In addition to the NorthCom deployment, Schweich points to Defense undermining State Department training efforts in Afghanistan, the military tribunals in Guantanamo, militarized anti-drug efforts in Latin America, and increased military involvement in domestic surveillance. He’s very worried about the placement of military officials at the top of intelligence agencies. Schweich notes Barack Obama’s risky choice for National Security Advisor, retired 4 star general James Jones. Behind the scenes, notes ambassador Schweich, the military has effectively vetoed numerous foreign policy choices and shaped enormous budget choices. He is almost offended that Defense gets billions of dollars to accomplish what other agencies are asked to do for mere tens of millions.

It’s an interesting piece that probably went unnoticed during the holidays.

I should also note that other conservatives, including Professor Andrew Bacevich of Boston University, worry about militarism in America.

Bill Clinton’s White House effectively outsourced a number of key decisions to the Pentagon — rejection of the ICC, the land mine ban and CTBT, for example. It will be interesting to see if Obama’s administration can reclaim civilian governance of foreign policy.

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For What It’s Worth

Paranoia strikes deep
Into your life it will creep
It starts when you’re always afraid
You step out of line, the man come and take you away

—- Buffalo Springfield, 1967

The Army Times reported on September 8 that the Army has a brand new mission — and potential battleground: American soil.

The 3rd Infantry Division’s 1st Brigade Combat Team has spent 35 of the last 60 months in Iraq patrolling in full battle rattle, helping restore essential services and escorting supply convoys.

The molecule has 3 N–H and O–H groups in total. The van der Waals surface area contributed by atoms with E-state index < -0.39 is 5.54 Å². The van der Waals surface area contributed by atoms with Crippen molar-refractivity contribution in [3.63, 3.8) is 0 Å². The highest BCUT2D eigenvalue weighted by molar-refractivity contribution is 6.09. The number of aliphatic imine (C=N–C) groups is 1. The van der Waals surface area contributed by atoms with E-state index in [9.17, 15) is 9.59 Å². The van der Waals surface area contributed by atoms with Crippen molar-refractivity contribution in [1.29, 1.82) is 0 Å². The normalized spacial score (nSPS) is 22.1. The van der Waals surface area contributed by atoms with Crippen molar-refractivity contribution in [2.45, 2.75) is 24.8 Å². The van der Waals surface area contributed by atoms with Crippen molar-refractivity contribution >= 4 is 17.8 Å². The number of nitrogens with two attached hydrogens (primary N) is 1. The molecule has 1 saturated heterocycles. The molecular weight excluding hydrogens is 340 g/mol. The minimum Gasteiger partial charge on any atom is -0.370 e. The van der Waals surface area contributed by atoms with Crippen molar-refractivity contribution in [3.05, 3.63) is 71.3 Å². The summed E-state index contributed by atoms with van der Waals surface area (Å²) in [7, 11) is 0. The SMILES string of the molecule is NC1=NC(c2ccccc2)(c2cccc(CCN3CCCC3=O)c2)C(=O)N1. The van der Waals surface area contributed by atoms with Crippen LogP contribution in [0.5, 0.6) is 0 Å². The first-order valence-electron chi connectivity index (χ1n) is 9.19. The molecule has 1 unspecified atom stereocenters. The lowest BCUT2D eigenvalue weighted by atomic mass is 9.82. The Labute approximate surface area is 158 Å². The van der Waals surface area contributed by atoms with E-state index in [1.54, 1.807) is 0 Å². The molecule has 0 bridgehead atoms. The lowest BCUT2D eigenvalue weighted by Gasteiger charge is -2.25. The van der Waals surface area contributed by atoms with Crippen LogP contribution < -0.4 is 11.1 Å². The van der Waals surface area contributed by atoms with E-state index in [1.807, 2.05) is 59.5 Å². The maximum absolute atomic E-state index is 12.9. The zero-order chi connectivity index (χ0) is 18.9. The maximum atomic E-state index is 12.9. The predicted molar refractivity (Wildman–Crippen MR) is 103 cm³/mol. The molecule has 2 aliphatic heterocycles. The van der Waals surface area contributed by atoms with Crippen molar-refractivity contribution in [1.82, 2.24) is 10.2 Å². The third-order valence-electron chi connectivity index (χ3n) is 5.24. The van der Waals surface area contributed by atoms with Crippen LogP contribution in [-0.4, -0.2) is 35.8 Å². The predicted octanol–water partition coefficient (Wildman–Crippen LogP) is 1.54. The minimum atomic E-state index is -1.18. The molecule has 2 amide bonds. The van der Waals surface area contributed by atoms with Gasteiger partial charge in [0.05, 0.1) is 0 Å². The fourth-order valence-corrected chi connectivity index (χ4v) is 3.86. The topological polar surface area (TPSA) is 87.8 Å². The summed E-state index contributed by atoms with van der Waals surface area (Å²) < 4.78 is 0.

Now they’re training for the same mission — with a twist — at home.

Beginning Oct. 1 for 12 months, the 1st BCT will be under the day-to-day control of U.S. Army North, the Army service component of Northern Command, as an on-call federal response force for natural or manmade emergencies and disasters, including terrorist attacks.

…They may be called upon to help with civil unrest and crowd control or to deal with potentially horrific scenarios such as massive poisoning and chaos in response to a chemical, biological, radiological, nuclear or high-yield explosive, or CBRNE, attack.

Apparently, outside of a specific national emergency, this is the first such deployment since the Posse Comitatus Act of 1878.

The Army Times reports that this is the first time an active unit has been given NorthCom as a dedicated command and that the mission is permanent. Another brigade will replace the 1st BCT when it completes its tour.

Is tour the right word when deployed at home?

If you recall my July 4, 2007, post on “National Continuity Policy” (and NSPD 51), then you might understand why this bothers me and why I began this post with some lines from an old Buffalo Springfield song.

“I don’t know what America’s overall plan is — I just know that 24 hours a day, seven days a week, there are soldiers, sailors, airmen and Marines that are standing by to come and help if they’re called,” [1st BCT commander Col. Roger] Cloutier said.

Hmmm.

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Happy fourth: worried edition

Today is a day that the United States of America celebrates its independence. The Declaration of Independence, which was dated July 4, 1776, contains some of the most familiar political language in world history: